Tribeca Film Festival 2014: Top five must see films

By NADINE MATHEWS | 4/17/2014, 4:52 p.m.
None of the underworld glamor usually in evidence in news reports and movies about Colombia’s drug trade is present in ...
“Alex of Venice” Photo courtesy of Tribeca Film Festival

No, this film does not cover new ground, but there are not enough stories about the transgender community. This film seeks to move past some of the superficialities that the general public tends to focus on and bring our attention to the facts on the ground as it pertains to this community.

“Alex of Venice”

I am a big fan of “The Mindy Project,” so I was pleasantly surprised to find out Chris Messina stars in, as well as directs, “Alex of Venice.” Messina plays Dr. Castellano in “The Mindy Project.” I was even more impressed to find that Messina directed this superb little film. Also starring Don Johnson, it tracks the end of a marriage that perhaps started too soon, or perhaps should never have started at all.

When her husband suddenly leaves, Alex has to deal not only with being a single parent to her 10-year-old son but also with her father’s incipient Alzheimer’s disease. The script does a good job of balancing some very heavy themes with a good dose of humor. Its only failing is the storyline about Alex getting back into the dating scene, seemingly only weeks after the apparent dissolution of her marriage. It is not 100 percent clear that her husband is not coming back.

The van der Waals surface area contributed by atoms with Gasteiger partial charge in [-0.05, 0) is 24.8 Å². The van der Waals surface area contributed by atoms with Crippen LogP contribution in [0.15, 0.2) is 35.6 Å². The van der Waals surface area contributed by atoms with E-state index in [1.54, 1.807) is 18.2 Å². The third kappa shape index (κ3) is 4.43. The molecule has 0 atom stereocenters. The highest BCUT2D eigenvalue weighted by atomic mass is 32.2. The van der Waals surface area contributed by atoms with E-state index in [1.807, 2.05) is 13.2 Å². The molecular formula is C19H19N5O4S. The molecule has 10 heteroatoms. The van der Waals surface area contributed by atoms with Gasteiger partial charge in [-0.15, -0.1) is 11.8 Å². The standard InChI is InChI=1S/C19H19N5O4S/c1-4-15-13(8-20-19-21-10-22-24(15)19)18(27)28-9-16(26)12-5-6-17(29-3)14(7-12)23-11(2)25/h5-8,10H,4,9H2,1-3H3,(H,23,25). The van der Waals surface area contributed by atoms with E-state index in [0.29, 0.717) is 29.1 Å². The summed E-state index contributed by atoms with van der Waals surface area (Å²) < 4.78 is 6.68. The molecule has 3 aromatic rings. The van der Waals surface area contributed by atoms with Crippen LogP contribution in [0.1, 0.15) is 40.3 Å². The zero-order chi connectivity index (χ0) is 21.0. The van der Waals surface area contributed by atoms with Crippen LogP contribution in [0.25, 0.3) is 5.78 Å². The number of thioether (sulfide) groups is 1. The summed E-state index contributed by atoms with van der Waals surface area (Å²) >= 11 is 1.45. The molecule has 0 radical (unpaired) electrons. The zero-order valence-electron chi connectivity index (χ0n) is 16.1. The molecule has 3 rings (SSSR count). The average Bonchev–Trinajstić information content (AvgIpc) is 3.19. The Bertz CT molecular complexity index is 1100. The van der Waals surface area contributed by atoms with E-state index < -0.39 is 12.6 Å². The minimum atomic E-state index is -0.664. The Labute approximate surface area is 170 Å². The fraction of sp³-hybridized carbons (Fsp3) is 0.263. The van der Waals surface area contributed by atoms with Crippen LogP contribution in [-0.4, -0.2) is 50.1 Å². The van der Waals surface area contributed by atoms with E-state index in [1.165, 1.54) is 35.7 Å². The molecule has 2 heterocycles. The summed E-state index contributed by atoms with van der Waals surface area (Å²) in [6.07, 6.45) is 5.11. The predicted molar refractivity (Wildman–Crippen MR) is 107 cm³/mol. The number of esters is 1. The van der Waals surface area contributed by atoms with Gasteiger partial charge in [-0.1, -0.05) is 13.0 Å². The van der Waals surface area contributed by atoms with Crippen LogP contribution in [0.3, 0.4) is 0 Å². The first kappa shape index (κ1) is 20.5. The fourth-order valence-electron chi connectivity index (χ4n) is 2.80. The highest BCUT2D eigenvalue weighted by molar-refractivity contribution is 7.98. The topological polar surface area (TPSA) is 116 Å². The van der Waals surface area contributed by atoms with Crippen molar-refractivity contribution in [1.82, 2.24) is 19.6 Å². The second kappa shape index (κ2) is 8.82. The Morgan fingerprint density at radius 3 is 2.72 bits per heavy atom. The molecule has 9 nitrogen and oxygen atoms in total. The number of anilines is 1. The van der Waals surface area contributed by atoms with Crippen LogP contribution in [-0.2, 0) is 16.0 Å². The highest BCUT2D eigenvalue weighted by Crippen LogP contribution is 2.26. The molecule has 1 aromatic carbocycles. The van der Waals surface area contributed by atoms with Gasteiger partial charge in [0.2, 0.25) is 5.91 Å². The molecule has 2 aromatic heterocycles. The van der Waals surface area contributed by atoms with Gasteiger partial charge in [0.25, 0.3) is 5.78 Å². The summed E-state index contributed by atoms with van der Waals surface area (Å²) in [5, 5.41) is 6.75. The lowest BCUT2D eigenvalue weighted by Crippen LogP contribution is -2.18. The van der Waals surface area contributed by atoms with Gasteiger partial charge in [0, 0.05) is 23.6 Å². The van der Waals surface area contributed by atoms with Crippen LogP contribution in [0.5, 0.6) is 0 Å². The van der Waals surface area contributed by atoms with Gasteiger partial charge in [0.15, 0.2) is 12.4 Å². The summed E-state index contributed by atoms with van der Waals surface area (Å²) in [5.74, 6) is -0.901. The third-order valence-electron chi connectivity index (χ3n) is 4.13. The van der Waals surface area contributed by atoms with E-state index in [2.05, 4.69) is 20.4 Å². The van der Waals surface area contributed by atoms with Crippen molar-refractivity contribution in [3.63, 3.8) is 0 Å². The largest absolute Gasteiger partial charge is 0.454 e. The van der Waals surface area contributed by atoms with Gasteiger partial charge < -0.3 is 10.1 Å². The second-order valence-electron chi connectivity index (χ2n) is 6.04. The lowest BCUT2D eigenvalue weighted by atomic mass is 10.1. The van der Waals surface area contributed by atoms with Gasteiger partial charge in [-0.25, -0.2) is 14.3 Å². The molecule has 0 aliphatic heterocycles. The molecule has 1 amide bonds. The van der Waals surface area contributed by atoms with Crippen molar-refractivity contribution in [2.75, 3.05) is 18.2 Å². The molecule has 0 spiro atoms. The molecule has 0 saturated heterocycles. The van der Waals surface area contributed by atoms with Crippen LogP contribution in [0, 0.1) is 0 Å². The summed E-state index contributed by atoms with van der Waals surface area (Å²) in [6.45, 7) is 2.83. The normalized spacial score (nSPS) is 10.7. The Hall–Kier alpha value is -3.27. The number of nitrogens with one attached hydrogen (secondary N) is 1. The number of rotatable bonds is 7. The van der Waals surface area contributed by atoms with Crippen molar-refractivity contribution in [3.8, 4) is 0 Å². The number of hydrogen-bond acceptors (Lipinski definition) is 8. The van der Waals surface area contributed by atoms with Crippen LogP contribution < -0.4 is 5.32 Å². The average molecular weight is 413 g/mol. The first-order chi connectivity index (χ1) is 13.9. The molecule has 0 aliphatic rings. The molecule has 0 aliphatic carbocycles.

That being said, it is an absolute treat to see hunky Derek Luke as the one with whom she chooses to get her groove back.

“The Newburgh Sting”

The documentary “The Newburgh Sting” is also well worth watching. The film chronicles the events surrounding the apprehension of four African-American men from the suburb of Newburgh, charged with terrorism for planning to bomb a synagogue in Riverdale and blow up a plane at Stewart Air Force Base.

Newburgh is an impoverished suburb about two hours from New York City. The case made headlines in New York City in 2009, and the film shows us the actual SMDH story behind the headlines. Unfortunately, as a viewer, you are not shocked as the story unfolds onscreen.

I say unfortunately because that lack of surprise at compromised government and law enforcement officials is a sad commentary on the extremely low expectations we have of our government and police. However, it is a story that you can’t turn away from because, although not surprising, there is still disbelief at how little regard government officials have for those who are powerless in our society and the terrifying realization that you, the viewer, are a lot more powerless than you thought.


This simple flick does a lot with a little. There are a total of (barely) two locations and four actors. Two of those actors are on-screen for a total of about five minutes. The rest of the time it’s just Bea and Paul, a young couple spending their honeymoon at Bea’s family’s country cabin. However, they hold viewers in their grip for the whole ride.

The honeymoon ends almost as soon as it begins, when Paul awakens one night to find that Bea is missing from their bed. He eventually finds her out in the woods, naked and confused. Things only get worse from there.

“Honeymoon” is a well-spun metaphor of the main reason people fear marriage. Basically, it is that the woman will change. From the woman’s perspective, she will lose her identity and/or be unable to keep up the facade erected on the way to the altar. From the man’s perspective, once girlfriend becomes wifey, she will morph into someone who is almost recognizable, both physically and psychologically, and who is just a whole lot less fun.